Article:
The ESFA also found there was “no recorded justification or rationale for the level of expenditure incurred on any of these stays”.

“For comparison, the trust has paid for other members of staff to stay in budget hotels,” the report added.

Analysis of expense claims found two that “should not have been authorised”, one because it contained a claim for alcohol and another because the receipt was unreadable.

Other spending was also probed, and officials found a number of large items of expenditure for which multiple quotes were not on file.

For example, the trust was invoiced for £30,435.38 by one unnamed company for a two-year contract, but there were “no other quotes on file, when there should have been 3”.

Another service level agreement for £11,805 for HR services was on file, but again, there were no other quotes.


ESFA raises governance and recruitment concerns

The ESFA also looked at the trust’s governance arrangements, and found they were “not in line” with the DfE’s “strong preference” that trusts have at least five controlling members. The trust had three, including the chair of trustees.

The investigation also cited a “lack of independence” between the board and the joint finance and audit committee, of which the CEO was a member.

Officials also found the trust had “not consistently complied with its own recruitment and selection policy”. Board minutes from December 2018 show a decision was made to offer the post of CEO to the trust’s director of education once Atkinson retires “without any recruitment or selection activity”.

The trust had also made a “direct short-notice appointment” of a recruit suggested by the director of education with “no records of interview or the job being advertised”. The director of education was also a referee for the successful applicant, and the ESFA said “good practice would dictate that a full recruitment exercise would have been undertaken to fill the post permanently”.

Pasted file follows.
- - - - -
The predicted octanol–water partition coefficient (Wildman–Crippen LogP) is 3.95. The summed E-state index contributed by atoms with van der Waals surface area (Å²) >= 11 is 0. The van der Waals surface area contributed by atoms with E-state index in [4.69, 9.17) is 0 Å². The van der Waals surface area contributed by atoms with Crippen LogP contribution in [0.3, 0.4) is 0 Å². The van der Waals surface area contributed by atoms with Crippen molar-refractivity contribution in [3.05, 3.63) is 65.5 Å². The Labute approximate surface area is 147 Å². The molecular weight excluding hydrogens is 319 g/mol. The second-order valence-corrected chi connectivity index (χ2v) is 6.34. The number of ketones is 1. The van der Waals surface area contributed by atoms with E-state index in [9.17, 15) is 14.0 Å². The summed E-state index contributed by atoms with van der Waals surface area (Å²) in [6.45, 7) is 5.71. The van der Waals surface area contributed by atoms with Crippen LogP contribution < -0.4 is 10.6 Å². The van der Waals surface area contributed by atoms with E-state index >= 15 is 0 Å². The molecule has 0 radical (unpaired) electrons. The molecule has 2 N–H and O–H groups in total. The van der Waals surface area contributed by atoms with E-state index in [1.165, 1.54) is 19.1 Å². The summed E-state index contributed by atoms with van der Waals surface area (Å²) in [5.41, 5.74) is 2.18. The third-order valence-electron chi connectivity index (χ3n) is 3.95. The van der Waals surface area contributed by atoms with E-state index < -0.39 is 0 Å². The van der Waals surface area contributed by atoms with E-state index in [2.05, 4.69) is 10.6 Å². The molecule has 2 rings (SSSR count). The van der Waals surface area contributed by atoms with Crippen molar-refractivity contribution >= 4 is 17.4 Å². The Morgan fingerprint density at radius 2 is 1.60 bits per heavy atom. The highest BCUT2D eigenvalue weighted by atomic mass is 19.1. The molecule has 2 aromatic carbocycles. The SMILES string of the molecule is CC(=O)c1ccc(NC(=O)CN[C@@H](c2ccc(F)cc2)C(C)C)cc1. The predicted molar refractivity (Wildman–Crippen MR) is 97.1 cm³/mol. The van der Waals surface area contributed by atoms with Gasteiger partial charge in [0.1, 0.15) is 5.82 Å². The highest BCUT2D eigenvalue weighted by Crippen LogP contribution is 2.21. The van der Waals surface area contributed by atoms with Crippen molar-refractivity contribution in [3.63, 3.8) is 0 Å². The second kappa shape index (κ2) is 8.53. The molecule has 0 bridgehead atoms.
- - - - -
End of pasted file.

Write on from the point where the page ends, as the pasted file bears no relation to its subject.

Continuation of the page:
The trust also produced termly budget reports, when the academies financial handbook states they must be prepared monthly. A lack of detail also meant they were not “sufficient to monitor the trust wide financial position”.

The ESFA warned that documented business cases were not in place to justify £46,494 in statutory/non-contractual severance payments made to three members of staff in 2017-18.

The report concluded that the trust “needs to take urgent action to resolve the issues, including greater consideration given to the robustness of financial management, governance arrangements and oversight by the board”.

A spokesperson for the trust insisted it had “always acted honestly, with integrity and in the best interests of its children and staff”.

“An investigation carried out by the ESFA in June 2019 related to historical matters between 2016-2018, during a period of growth and during the introduction of new systems, processes and software.

“The trust acknowledges that in common with all trusts, there will always be areas for continuing improvement and has already addressed or acted upon any recommendations. The trust looks forward to continuing to work positively with all partners to continue to provide the best possible education for our children.”